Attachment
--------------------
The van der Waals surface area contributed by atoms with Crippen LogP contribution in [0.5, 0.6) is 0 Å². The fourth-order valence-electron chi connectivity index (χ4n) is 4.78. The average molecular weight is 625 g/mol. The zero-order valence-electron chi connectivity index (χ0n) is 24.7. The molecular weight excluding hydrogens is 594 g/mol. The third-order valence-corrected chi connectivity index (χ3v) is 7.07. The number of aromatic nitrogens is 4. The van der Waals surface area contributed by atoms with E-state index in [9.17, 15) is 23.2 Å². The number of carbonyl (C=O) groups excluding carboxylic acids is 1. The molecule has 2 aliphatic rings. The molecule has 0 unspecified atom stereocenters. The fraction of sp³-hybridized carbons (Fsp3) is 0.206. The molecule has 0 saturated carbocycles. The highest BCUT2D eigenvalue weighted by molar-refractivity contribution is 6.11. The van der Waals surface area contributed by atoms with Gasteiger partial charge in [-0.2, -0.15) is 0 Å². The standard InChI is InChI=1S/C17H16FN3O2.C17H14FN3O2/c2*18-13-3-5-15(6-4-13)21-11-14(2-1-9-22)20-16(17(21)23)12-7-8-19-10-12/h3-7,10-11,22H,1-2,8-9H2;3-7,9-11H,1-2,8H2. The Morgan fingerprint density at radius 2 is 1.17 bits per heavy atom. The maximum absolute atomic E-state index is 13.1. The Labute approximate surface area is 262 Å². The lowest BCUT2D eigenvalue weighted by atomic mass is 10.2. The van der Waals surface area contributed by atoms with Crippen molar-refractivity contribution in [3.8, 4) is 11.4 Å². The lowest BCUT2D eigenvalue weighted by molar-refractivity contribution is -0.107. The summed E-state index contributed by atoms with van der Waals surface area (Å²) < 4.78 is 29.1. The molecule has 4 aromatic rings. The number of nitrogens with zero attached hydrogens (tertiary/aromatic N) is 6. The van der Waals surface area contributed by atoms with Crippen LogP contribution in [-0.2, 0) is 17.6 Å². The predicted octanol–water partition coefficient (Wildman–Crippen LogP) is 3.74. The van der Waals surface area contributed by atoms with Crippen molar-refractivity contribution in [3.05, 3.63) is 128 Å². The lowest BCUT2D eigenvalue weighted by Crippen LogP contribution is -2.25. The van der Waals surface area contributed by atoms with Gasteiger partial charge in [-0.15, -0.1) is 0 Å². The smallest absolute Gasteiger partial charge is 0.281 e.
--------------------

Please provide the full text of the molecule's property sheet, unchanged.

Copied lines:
The van der Waals surface area contributed by atoms with Crippen LogP contribution in [0.5, 0.6) is 0 Å². The fourth-order valence-electron chi connectivity index (χ4n) is 4.78. The average molecular weight is 625 g/mol. The zero-order valence-electron chi connectivity index (χ0n) is 24.7. The molecular weight excluding hydrogens is 594 g/mol. The third-order valence-corrected chi connectivity index (χ3v) is 7.07. The number of aromatic nitrogens is 4. The van der Waals surface area contributed by atoms with E-state index in [9.17, 15) is 23.2 Å². The number of carbonyl (C=O) groups excluding carboxylic acids is 1. The molecule has 2 aliphatic rings. The molecule has 0 unspecified atom stereocenters. The fraction of sp³-hybridized carbons (Fsp3) is 0.206. The molecule has 0 saturated carbocycles. The highest BCUT2D eigenvalue weighted by molar-refractivity contribution is 6.11. The van der Waals surface area contributed by atoms with Gasteiger partial charge in [-0.2, -0.15) is 0 Å². The standard InChI is InChI=1S/C17H16FN3O2.C17H14FN3O2/c2*18-13-3-5-15(6-4-13)21-11-14(2-1-9-22)20-16(17(21)23)12-7-8-19-10-12/h3-7,10-11,22H,1-2,8-9H2;3-7,9-11H,1-2,8H2. The Morgan fingerprint density at radius 2 is 1.17 bits per heavy atom. The maximum absolute atomic E-state index is 13.1. The Labute approximate surface area is 262 Å². The lowest BCUT2D eigenvalue weighted by atomic mass is 10.2. The van der Waals surface area contributed by atoms with Crippen molar-refractivity contribution in [3.8, 4) is 11.4 Å². The lowest BCUT2D eigenvalue weighted by molar-refractivity contribution is -0.107. The summed E-state index contributed by atoms with van der Waals surface area (Å²) < 4.78 is 29.1. The molecule has 4 aromatic rings. The number of nitrogens with zero attached hydrogens (tertiary/aromatic N) is 6. The van der Waals surface area contributed by atoms with Crippen LogP contribution in [-0.2, 0) is 17.6 Å². The predicted octanol–water partition coefficient (Wildman–Crippen LogP) is 3.74. The van der Waals surface area contributed by atoms with Crippen molar-refractivity contribution in [3.05, 3.63) is 128 Å². The lowest BCUT2D eigenvalue weighted by Crippen LogP contribution is -2.25. The van der Waals surface area contributed by atoms with Gasteiger partial charge in [-0.15, -0.1) is 0 Å². The smallest absolute Gasteiger partial charge is 0.281 e.